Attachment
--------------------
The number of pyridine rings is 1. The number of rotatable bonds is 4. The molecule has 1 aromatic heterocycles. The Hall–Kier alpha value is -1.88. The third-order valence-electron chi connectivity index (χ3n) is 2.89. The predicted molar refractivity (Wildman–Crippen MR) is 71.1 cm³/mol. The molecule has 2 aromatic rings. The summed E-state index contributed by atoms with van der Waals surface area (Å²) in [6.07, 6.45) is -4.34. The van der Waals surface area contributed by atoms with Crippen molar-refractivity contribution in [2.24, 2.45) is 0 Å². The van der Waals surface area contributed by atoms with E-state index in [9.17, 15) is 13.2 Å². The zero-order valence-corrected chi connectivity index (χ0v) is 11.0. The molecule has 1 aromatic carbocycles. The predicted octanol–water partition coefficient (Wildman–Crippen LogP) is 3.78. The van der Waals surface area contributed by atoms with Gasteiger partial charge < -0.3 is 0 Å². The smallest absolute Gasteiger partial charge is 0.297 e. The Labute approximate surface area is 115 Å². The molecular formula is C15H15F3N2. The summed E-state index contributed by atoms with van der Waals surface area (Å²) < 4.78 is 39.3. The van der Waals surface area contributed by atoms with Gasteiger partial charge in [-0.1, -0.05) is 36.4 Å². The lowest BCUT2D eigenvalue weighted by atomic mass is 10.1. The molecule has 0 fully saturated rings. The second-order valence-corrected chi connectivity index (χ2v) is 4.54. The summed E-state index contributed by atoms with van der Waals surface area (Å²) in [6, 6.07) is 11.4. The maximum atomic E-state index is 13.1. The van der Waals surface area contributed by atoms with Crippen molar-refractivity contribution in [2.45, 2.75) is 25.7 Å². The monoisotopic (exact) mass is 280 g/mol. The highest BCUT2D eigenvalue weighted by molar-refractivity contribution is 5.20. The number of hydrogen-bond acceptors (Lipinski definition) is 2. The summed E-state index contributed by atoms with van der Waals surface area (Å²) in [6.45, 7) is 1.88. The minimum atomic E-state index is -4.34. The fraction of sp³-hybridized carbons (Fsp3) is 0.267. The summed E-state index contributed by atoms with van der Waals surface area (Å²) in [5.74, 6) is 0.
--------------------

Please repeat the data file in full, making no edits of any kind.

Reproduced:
The number of pyridine rings is 1. The number of rotatable bonds is 4. The molecule has 1 aromatic heterocycles. The Hall–Kier alpha value is -1.88. The third-order valence-electron chi connectivity index (χ3n) is 2.89. The predicted molar refractivity (Wildman–Crippen MR) is 71.1 cm³/mol. The molecule has 2 aromatic rings. The summed E-state index contributed by atoms with van der Waals surface area (Å²) in [6.07, 6.45) is -4.34. The van der Waals surface area contributed by atoms with Crippen molar-refractivity contribution in [2.24, 2.45) is 0 Å². The van der Waals surface area contributed by atoms with E-state index in [9.17, 15) is 13.2 Å². The zero-order valence-corrected chi connectivity index (χ0v) is 11.0. The molecule has 1 aromatic carbocycles. The predicted octanol–water partition coefficient (Wildman–Crippen LogP) is 3.78. The van der Waals surface area contributed by atoms with Gasteiger partial charge < -0.3 is 0 Å². The smallest absolute Gasteiger partial charge is 0.297 e. The Labute approximate surface area is 115 Å². The molecular formula is C15H15F3N2. The summed E-state index contributed by atoms with van der Waals surface area (Å²) < 4.78 is 39.3. The van der Waals surface area contributed by atoms with Gasteiger partial charge in [-0.1, -0.05) is 36.4 Å². The lowest BCUT2D eigenvalue weighted by atomic mass is 10.1. The molecule has 0 fully saturated rings. The second-order valence-corrected chi connectivity index (χ2v) is 4.54. The summed E-state index contributed by atoms with van der Waals surface area (Å²) in [6, 6.07) is 11.4. The maximum atomic E-state index is 13.1. The van der Waals surface area contributed by atoms with Crippen molar-refractivity contribution in [2.45, 2.75) is 25.7 Å². The monoisotopic (exact) mass is 280 g/mol. The highest BCUT2D eigenvalue weighted by molar-refractivity contribution is 5.20. The number of hydrogen-bond acceptors (Lipinski definition) is 2. The summed E-state index contributed by atoms with van der Waals surface area (Å²) in [6.45, 7) is 1.88. The minimum atomic E-state index is -4.34. The fraction of sp³-hybridized carbons (Fsp3) is 0.267. The summed E-state index contributed by atoms with van der Waals surface area (Å²) in [5.74, 6) is 0.